attempt to reduce athlete-athlete contact across all phases of play
through better enforcement of existing rules, enhanced education of
athletes on the rules of the game, and improved coaching of activities
such as heading," they concluded.
An updated childhood and adolescent immunization schedule
was released Monday by the CDC, following recommendations from the
Advisory Committee on Immunization Practices, the American Academy of
Pediatrics, the American College of Obstetrics and Gynecologists, and
the American Academy of Family Physicians.
An AAP policy statement published in Pediatrics
explained that the revised schedule now indicates that children ages 2
to 8 should receive influenza vaccinations starting at age 2, with some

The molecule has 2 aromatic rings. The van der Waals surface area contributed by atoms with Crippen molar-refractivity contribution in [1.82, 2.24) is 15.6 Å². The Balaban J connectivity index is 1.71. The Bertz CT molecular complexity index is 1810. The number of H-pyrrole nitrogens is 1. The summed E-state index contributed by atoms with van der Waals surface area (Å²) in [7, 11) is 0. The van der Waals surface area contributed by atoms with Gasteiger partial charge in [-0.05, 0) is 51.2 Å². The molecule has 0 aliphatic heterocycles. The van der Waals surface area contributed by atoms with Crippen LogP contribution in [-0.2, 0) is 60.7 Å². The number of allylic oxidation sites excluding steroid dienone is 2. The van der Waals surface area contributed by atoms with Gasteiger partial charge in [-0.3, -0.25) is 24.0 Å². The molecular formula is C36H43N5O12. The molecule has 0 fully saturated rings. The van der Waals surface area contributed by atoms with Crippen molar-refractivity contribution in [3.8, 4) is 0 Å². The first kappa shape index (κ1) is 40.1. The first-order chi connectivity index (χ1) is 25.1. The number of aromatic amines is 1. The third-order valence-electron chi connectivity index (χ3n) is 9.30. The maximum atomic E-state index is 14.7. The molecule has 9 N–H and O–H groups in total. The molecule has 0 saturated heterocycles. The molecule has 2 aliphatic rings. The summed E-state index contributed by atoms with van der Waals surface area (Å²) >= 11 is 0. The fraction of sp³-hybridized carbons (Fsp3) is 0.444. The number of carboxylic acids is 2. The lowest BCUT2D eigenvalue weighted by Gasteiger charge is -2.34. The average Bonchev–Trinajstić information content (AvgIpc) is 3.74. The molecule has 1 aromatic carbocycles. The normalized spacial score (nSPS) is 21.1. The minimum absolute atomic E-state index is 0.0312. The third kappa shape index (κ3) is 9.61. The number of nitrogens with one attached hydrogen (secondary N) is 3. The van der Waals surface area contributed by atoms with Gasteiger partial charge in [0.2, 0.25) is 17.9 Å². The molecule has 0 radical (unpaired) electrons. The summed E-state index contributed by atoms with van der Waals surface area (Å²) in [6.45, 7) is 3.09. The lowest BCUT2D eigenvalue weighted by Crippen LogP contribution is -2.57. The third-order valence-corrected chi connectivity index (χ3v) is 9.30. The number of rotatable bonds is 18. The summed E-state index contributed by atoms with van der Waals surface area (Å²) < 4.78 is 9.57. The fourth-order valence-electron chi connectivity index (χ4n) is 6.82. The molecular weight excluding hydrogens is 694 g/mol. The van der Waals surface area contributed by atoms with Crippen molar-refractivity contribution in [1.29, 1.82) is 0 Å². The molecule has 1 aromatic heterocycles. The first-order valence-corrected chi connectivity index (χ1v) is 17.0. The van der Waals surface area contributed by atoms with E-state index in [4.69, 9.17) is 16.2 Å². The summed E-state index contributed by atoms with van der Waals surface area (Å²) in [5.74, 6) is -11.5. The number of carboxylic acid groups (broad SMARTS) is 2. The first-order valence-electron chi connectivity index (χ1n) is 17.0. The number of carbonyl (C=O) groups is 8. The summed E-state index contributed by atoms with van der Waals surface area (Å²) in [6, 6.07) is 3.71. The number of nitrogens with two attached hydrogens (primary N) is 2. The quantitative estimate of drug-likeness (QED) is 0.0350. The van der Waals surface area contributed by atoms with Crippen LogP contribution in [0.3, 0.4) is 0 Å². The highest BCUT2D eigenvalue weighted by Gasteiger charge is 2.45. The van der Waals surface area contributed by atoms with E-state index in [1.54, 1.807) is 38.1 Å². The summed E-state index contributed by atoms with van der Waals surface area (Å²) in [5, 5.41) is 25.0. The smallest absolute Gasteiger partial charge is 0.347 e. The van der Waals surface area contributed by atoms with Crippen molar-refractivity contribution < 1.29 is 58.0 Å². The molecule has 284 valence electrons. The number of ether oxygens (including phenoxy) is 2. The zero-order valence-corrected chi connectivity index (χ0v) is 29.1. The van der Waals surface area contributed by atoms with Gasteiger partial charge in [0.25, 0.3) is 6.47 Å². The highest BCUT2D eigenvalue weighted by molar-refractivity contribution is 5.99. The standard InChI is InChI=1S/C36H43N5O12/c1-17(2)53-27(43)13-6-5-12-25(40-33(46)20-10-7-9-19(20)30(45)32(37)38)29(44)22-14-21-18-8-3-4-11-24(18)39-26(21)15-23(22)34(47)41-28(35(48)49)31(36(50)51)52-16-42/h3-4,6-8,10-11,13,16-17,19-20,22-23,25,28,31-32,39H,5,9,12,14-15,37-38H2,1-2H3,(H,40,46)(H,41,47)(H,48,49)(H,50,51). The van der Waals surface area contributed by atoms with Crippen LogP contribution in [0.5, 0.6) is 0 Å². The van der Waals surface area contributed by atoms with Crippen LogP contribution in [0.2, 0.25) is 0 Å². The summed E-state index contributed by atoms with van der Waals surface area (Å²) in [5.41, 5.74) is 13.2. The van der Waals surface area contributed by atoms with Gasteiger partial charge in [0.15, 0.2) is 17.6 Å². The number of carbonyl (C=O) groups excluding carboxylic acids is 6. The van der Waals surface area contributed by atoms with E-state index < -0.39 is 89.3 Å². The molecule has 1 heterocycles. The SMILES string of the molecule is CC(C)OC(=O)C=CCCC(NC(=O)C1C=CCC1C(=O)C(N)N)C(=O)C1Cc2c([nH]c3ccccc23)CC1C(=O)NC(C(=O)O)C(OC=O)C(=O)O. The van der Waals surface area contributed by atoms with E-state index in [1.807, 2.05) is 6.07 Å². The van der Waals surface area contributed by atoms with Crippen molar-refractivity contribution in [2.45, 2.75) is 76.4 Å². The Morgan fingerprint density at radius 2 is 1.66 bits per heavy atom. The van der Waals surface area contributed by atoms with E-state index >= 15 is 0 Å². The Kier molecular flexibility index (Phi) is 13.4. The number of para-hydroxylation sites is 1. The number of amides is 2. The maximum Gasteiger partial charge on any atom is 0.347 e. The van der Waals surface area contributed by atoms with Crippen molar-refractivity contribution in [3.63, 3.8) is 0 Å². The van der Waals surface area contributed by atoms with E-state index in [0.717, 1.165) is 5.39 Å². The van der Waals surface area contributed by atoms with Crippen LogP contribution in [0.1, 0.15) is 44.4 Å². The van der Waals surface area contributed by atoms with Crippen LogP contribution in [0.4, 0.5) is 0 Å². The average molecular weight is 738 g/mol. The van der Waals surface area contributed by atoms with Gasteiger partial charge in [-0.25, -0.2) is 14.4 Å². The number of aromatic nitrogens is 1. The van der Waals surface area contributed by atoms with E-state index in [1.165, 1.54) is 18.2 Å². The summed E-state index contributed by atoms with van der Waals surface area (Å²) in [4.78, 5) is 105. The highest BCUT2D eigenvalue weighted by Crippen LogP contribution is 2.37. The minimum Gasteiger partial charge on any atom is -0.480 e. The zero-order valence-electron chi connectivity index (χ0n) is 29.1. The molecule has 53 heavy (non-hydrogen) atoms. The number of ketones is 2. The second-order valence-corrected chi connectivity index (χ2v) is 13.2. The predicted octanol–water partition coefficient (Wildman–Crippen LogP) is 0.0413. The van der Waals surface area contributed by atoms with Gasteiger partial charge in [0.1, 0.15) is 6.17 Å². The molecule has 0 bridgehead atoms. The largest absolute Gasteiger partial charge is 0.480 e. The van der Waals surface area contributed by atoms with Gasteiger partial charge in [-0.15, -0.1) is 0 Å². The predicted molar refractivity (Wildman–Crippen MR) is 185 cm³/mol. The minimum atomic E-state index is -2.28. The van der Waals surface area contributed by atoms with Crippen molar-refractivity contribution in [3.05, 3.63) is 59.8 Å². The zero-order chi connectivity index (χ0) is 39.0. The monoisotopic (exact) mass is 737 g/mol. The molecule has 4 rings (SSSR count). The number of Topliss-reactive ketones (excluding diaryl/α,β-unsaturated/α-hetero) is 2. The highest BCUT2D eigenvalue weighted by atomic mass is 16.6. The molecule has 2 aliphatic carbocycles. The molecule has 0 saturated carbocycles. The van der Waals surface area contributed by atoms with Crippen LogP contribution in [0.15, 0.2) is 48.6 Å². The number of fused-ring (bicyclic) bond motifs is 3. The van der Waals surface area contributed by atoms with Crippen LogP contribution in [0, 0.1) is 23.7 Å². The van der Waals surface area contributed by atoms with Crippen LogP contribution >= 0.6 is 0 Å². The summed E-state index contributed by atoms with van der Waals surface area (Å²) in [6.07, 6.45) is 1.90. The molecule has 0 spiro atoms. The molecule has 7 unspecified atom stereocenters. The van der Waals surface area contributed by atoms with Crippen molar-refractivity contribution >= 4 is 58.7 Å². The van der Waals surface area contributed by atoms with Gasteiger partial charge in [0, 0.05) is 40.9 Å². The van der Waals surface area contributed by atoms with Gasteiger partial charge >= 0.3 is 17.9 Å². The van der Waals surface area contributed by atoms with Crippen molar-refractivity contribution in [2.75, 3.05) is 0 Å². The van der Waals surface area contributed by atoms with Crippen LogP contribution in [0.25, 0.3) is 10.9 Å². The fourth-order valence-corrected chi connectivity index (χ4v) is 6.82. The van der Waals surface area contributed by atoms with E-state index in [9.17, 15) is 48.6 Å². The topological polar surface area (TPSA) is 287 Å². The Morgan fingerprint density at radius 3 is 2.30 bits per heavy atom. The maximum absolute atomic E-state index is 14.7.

children needing a double dose. But double doses will no longer be
recommended for children at ages 9 to 10.
The schedule also now includes a recommendation that children 6
months to just under 12 months who travel outside the U.S. should get a measles, mumps, and rubella vaccination.
Also, the revision includes changes in language explaining the catch-up schedule for the following vaccines: Haemophilus influenzae
type b; pneumococcal conjugate; tetanus toxoid, reduced diphtheria
toxoid, and acellular pertussis, adsorbed; hepatitis A; hepatitis B;
polio; meningococcal; measles, mumps, rubella; and varicella.
Language clarifications were made to the footnotes for
diphtheria-tetanus-acellular pertussis and pneumococcal conjugate
vaccines and to the new precautions and contraindications for the flu
Footnotes for the meningococcal vaccine dosing schedules for high-risk infants and children were revised as well.
Electronic cigarettes will finally be regulated nationally as a
tobacco product, subject to age restrictions like those for conventional
cigarettes and limited marketing constraints, once a proposed rule
released Thursday by the FDA gets finalized. The proposed regulations